This essay attempts to look at the purpose of the performance appraisal, its implementation, and its meaning in the organisational context. Some common methods of appraisal are examined and their implications for appraisee perceived fairness discussed. Labour process theory’s conception of appraisal as an artefact of management control is included for the doubt it casts over the any appraisal ever being truly fair.
More recent appraisal formats such as peer-appraisal and 360-degree appraisal provide a partial response to the charge of management hegemony. Ultimately framed within wage effort bargain they however cannot transcend the control of management. Appraisal may be, in some instances, perceived as fair. It is argued that perceived fairness depends on employees’ acceptance of management’s prerogative to manage them.
Fairness is a relative concept much like goodness. One can only know something is good by knowing and comparing something that is bad. For the employee, appraisal can be fair if they compare it with something less fair. Equally, appraisal can be unfair if it is compared to something more fair. Consistency over time and population in appraisal practice is thus necessary for the appraisal procedure to be perceived as fair.
The purposes of performance appraisal include: determining merit pay, collecting information about employee competence, communicating organisational objectives, setting individual goals, determining promotion prospects, justifying dismissal of under-performers, and motivating employees among many others
The general classification is of ‘judge and counsellor’ (Sisson ; Storey, 1999) and broadly speaking this can be said to be relevant.
The appraisals’ purpose is to judge contribution to the organisation and counsel greater contribution to the organisation. Whilst it has been held that the roles of judgement and counsel conflict, in the above conception we can see that judgment breeds counsel and counsel breeds judgement.
To explain this point it is useful to consider the management by objectives (MBO) basis of performance appraisal. In an MBO system, the employee is judged in comparison with performance targets agreed during the previous appraisal. Essentially, counselling aspects become the basis on which to assess future performance. The employee and manager, given the shortcomings over the past period, ‘agree’ on targets on which to subsequently evaluate the employee.
A major reported advantage of this kind of appraisal is the role of employee voice in agreeing on developmental and performance objectives. Perceived fairness under such a method is expected by some writers to be high. Such a perspective is however somewhat naï¿½ve, the true role of employee voice in the appraisal process is likely to be limited as they will be aware of management expectations of continuous improvement. In support of such a proposition the County Natwest study reported in Bach (2000) showed that branch managers felt objectives were communicated from head office and that the appraisal process served only a legitimising role.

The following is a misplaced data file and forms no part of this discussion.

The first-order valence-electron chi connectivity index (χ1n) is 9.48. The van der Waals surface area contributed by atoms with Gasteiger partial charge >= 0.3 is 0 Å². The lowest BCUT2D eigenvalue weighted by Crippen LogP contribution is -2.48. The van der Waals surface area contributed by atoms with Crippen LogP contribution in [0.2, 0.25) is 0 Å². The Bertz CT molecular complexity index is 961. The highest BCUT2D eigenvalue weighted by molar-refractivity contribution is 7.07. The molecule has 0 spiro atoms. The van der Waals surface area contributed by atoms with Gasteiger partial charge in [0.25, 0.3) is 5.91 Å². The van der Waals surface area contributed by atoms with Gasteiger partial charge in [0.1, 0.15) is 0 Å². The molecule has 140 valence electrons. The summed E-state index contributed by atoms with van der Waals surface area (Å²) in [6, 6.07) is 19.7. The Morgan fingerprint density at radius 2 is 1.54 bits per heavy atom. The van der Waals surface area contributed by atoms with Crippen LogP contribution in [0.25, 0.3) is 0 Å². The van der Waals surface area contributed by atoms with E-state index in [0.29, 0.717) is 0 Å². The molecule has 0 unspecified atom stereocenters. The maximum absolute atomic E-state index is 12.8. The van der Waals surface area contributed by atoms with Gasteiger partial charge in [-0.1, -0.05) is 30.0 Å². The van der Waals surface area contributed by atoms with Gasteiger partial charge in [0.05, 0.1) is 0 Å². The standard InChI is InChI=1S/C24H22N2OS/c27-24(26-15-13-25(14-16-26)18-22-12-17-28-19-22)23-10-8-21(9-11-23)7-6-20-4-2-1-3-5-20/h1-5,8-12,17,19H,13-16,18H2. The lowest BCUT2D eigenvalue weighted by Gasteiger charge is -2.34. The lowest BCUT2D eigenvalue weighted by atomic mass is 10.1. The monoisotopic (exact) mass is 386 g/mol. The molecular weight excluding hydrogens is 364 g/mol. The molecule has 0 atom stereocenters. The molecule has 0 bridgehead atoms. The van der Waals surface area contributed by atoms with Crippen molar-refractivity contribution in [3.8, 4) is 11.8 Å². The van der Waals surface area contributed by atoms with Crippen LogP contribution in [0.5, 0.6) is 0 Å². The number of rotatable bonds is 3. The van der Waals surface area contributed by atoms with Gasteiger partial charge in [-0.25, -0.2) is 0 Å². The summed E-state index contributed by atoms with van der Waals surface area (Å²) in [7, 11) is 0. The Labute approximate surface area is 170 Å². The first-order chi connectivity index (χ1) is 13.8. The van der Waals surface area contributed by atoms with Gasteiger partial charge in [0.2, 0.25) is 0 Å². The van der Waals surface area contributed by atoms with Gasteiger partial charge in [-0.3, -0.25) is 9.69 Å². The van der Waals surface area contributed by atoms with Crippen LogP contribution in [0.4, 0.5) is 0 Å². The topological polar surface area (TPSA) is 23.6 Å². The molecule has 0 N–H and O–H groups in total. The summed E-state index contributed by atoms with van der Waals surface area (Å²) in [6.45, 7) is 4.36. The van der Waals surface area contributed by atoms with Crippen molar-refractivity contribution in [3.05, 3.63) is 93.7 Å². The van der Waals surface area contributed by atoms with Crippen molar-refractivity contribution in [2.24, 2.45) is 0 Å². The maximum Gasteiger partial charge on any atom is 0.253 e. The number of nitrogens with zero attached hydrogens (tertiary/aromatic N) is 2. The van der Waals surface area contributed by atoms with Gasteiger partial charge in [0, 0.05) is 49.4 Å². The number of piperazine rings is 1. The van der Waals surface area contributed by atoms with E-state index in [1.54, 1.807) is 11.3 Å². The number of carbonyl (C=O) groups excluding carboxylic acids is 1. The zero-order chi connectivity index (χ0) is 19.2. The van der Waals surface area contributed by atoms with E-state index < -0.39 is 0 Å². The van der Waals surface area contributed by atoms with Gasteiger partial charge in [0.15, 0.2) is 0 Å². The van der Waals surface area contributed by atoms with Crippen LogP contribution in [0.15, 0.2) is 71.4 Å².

If MBO based appraisal procedures are unfair, on what other basis should the employee be judged/counselled?
Psychologists have shown that humans naturally conceive others in the form of personality traits or characteristics. Certain traits are certainly appropriate to certain roles in organisations. For example in research, traits such as inquisitiveness, tenacity, and precision would be valuable; in human resource management, traits such as sociability, sensitivity, and realism would be valuable.
For these reasons appraisals have had a tendency to attempt to assess traits in individuals. The advantage of basing appraisals on traits are; in judgement, rewarding those whose characteristics are most conducive to effectiveness in their role; and in counsel, identifying traits that the employee has and more advanced roles where those traits are appropriate.
Traits are however difficult to define, the subjective view of the appraiser may determine the meaning of each trait. Traits even once defined are very difficult to identify in individuals as they may manifest in very different ways. This is compounded by the problems of definition, leading to severe risks of procedural and distributive injustice (Flint, 1999). Potentially, the employee perceives the appraisal as entirely arbitrary in judgement and pointless in counsel as traits are not easily defined or identified due to the subjectivity issues discussed above. Perceived fairness in the trait based method appraisal is more conspicuously absent than in even the MBO based appraisal.
Appraisal based on behaviours has been seen as a more objective and fair method. Behaviour encompasses both the manifestation of traits and achievement of objectives in context. Behavioural systems also incorporate comparison between an ideal behaviour and the employee’s actual behaviour. This should result in greater objectivity on the part of the appraiser, as each employee will be evaluated against the same criteria, unlike in trait or MBO approaches. Counselling also, should be seen as more productive as desired behaviours can be clearly articulated allowing methods of producing these behaviours to be devised.